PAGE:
How often should an individual with ADD be checked once he starts medication?
Once the proper medication regimen has been established and the initial adjustment phase is over, my bias is that ADD individuals should participate in follow-up with a clinician at least monthly until all areas of his dysfunction are resolved or stabilized. This can be with a physician who performs brief med-checks and probes patient compliance with all parts of the treatment plan.
Alternatively, follow-up can be with a counselor, ADD coach, tutor, or other professional implementing the treatment plan and communicating to the physician about progress, persistent problems, and observed or reported medication side effects.
Regardless of the frequency of these follow-up visits, I see all of my patients for whom I am prescribing medication every three months for a more comprehensive medication review visit.
Include the Parent or Spouse
I strongly encourage both parents or the spouse to attend these visits with the ADD child or adult. At these appointments, I check height, weight, blood pressure, and heart rate and perform a targeted physical exam when there are specific health concerns. Each patient also participates in a brief reassessment of his attention using specific tests that I have developed. Sometimes we reassess attention on the current dosage of medication to document its current effectiveness. Other times, we assess attention of medication to document continuing need.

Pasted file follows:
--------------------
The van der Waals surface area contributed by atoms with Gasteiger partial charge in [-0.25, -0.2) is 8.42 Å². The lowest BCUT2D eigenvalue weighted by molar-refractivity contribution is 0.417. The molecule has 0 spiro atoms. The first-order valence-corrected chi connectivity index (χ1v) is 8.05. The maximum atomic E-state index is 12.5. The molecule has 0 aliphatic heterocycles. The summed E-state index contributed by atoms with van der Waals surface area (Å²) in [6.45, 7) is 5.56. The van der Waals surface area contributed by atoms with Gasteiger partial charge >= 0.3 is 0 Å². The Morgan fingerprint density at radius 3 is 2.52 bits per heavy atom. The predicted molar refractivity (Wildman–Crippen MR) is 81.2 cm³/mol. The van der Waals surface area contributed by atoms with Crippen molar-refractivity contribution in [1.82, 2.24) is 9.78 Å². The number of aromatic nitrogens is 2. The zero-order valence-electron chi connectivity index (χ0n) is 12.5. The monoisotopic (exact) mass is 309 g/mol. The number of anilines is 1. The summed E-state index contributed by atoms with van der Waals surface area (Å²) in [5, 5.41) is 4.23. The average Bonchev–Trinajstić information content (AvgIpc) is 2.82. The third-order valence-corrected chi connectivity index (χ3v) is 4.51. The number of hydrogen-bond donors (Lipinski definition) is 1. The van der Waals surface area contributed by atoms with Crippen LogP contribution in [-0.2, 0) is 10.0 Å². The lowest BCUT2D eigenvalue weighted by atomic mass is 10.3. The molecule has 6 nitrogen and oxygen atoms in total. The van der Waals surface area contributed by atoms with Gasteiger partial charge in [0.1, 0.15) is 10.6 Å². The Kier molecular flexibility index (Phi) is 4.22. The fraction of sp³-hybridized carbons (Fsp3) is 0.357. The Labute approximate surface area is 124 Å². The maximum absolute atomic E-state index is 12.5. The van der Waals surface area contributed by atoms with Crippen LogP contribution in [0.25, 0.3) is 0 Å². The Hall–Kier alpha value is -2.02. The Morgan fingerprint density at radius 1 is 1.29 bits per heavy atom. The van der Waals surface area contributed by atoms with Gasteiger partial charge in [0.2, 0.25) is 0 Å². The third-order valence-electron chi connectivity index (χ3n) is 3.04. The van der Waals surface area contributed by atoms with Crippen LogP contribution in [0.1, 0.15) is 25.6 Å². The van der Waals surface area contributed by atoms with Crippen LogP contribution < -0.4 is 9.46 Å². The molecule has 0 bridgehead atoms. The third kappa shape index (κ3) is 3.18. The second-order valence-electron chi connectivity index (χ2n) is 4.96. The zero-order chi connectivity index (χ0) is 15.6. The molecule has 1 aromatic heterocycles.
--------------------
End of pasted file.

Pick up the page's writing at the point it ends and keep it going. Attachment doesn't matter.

I always meet with the ADD individual to directly observe his functioning and to hear his perspective about how he is performing in each major life sphere — school, work, social involvements, home life, and daily routines and responsibilities. I also probe to be certain he is taking the medication as directed and check his perceptions regarding efficacy, side effects, or other problem areas. I then meet with his parents or spouse to discuss the same areas. As ADD individuals are notoriously inaccurate in monitoring their own performance or behavior, another person’s perspective is always helpful.
At the conclusion of these visits, I give my feedback about the progress the individual is making . . . sometimes followed by a hug or pat on the back and sometimes with a kick in the rear! Together we decide whether to keep the medication regimen the same, discontinue it, or to make changes.
Anticipate the Future and Stay in Touch
This visit also provides me with an opportunity to provide anticipatory guidance about problems that are likely to emerge in the near future as the expectations in the individual’s life change. When appropriate, I also share my treatment recommendations with the other professionals who are working with the individual.
As individuals continue in treatment, do well, and remain stable for a long period of time, occasionally, these visits out to occur twice a year rather than quarterly.
However, this is rare; I have learned over the years that a lot can happen in an ADD individual’s life in three months, let alone six months, that can head him in the wrong direction.
More often than not, the ADD individual is not fully aware of a change in direction or has used ineffective problem solving that complicated matters rather than solved a problem. I prefer more contact rather than less when it comes to management of ADD and so do most of my patients.
Our current blog series is excerpted from Dr. Liden’s best-selling book, Pay Attention!: Answers to Common Questions About the Diagnosis and Treatment of Attention Deficit Disorder.